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A Shakespearean tragic hero, is one who is of noble birth; with qualities that the audience can identify with. He is basically a fine man and yet not so fine that he seems elevated beyond the reach and understanding of the people in the audience. His goodness and potential for greatness are marred by a single failing; and this failing is something that the average man in the audience might possess. Thus the members of the audience get caught up in the drama surrounding the tragic hero because they are able to identify with his dilemma. Because of this identification, the audience experiences feelings of pity (for the hero) and terror (because such a fate could have befallen them, after all). At the end of the play, when the hero dies, they experience a catharsis of these emotions - that is they are drained of these emotions.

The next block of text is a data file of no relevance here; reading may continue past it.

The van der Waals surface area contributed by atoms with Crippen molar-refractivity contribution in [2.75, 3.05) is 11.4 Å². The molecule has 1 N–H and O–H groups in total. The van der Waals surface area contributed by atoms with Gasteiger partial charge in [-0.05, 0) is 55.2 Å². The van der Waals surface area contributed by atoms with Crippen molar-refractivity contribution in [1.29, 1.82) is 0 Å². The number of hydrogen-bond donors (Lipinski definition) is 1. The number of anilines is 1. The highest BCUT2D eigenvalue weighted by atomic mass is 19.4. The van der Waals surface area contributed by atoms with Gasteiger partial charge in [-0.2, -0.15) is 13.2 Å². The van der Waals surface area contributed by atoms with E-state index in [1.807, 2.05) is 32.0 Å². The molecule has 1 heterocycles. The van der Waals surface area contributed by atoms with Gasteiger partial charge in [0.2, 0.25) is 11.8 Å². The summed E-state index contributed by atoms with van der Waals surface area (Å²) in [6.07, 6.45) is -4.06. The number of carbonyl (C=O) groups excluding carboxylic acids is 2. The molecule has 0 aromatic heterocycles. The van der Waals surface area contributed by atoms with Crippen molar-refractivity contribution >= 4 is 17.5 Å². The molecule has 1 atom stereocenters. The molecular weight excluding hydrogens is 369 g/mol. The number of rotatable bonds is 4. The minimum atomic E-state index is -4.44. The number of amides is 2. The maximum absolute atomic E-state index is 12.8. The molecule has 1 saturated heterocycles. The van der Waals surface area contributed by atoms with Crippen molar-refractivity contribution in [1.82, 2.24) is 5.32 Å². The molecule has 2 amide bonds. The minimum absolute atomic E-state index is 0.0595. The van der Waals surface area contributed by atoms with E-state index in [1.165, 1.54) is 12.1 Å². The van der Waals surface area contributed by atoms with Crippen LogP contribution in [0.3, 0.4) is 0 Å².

The protagonist or hero of a Shakespearean comedy has not the same stature as the hero of a tragedy. He too is of noble birth but he is a slighter figure - and his potential for greatness is never tested.
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